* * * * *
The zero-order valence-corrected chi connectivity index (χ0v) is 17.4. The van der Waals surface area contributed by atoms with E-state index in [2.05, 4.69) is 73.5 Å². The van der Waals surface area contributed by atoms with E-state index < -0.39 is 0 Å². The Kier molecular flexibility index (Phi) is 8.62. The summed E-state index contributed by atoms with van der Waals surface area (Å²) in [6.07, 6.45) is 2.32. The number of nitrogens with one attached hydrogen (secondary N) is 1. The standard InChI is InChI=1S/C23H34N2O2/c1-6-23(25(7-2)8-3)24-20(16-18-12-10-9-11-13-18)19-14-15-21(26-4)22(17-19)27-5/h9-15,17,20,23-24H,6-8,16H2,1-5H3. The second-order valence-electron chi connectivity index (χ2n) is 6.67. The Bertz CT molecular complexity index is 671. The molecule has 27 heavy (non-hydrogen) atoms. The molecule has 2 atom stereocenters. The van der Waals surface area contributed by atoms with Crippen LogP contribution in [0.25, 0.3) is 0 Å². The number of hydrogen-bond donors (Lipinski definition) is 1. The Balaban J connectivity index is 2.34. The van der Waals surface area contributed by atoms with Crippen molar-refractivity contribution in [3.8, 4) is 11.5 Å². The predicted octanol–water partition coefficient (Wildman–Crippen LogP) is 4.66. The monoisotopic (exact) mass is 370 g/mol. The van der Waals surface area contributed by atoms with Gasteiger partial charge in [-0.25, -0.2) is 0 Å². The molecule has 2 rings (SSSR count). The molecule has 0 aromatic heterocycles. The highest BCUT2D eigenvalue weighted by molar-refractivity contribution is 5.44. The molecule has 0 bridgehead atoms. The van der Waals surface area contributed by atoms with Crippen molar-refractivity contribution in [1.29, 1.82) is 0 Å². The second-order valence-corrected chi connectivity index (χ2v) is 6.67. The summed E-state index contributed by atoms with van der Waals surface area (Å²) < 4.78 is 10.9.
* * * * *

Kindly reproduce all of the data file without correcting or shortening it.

The zero-order valence-corrected chi connectivity index (χ0v) is 17.4. The van der Waals surface area contributed by atoms with E-state index in [2.05, 4.69) is 73.5 Å². The van der Waals surface area contributed by atoms with E-state index < -0.39 is 0 Å². The Kier molecular flexibility index (Phi) is 8.62. The summed E-state index contributed by atoms with van der Waals surface area (Å²) in [6.07, 6.45) is 2.32. The number of nitrogens with one attached hydrogen (secondary N) is 1. The standard InChI is InChI=1S/C23H34N2O2/c1-6-23(25(7-2)8-3)24-20(16-18-12-10-9-11-13-18)19-14-15-21(26-4)22(17-19)27-5/h9-15,17,20,23-24H,6-8,16H2,1-5H3. The second-order valence-electron chi connectivity index (χ2n) is 6.67. The Bertz CT molecular complexity index is 671. The molecule has 27 heavy (non-hydrogen) atoms. The molecule has 2 atom stereocenters. The van der Waals surface area contributed by atoms with Crippen LogP contribution in [0.25, 0.3) is 0 Å². The number of hydrogen-bond donors (Lipinski definition) is 1. The Balaban J connectivity index is 2.34. The van der Waals surface area contributed by atoms with Crippen molar-refractivity contribution in [3.8, 4) is 11.5 Å². The predicted octanol–water partition coefficient (Wildman–Crippen LogP) is 4.66. The monoisotopic (exact) mass is 370 g/mol. The van der Waals surface area contributed by atoms with Gasteiger partial charge in [-0.25, -0.2) is 0 Å². The molecule has 2 rings (SSSR count). The molecule has 0 aromatic heterocycles. The highest BCUT2D eigenvalue weighted by molar-refractivity contribution is 5.44. The molecule has 0 bridgehead atoms. The van der Waals surface area contributed by atoms with Crippen molar-refractivity contribution in [1.29, 1.82) is 0 Å². The second-order valence-corrected chi connectivity index (χ2v) is 6.67. The summed E-state index contributed by atoms with van der Waals surface area (Å²) < 4.78 is 10.9.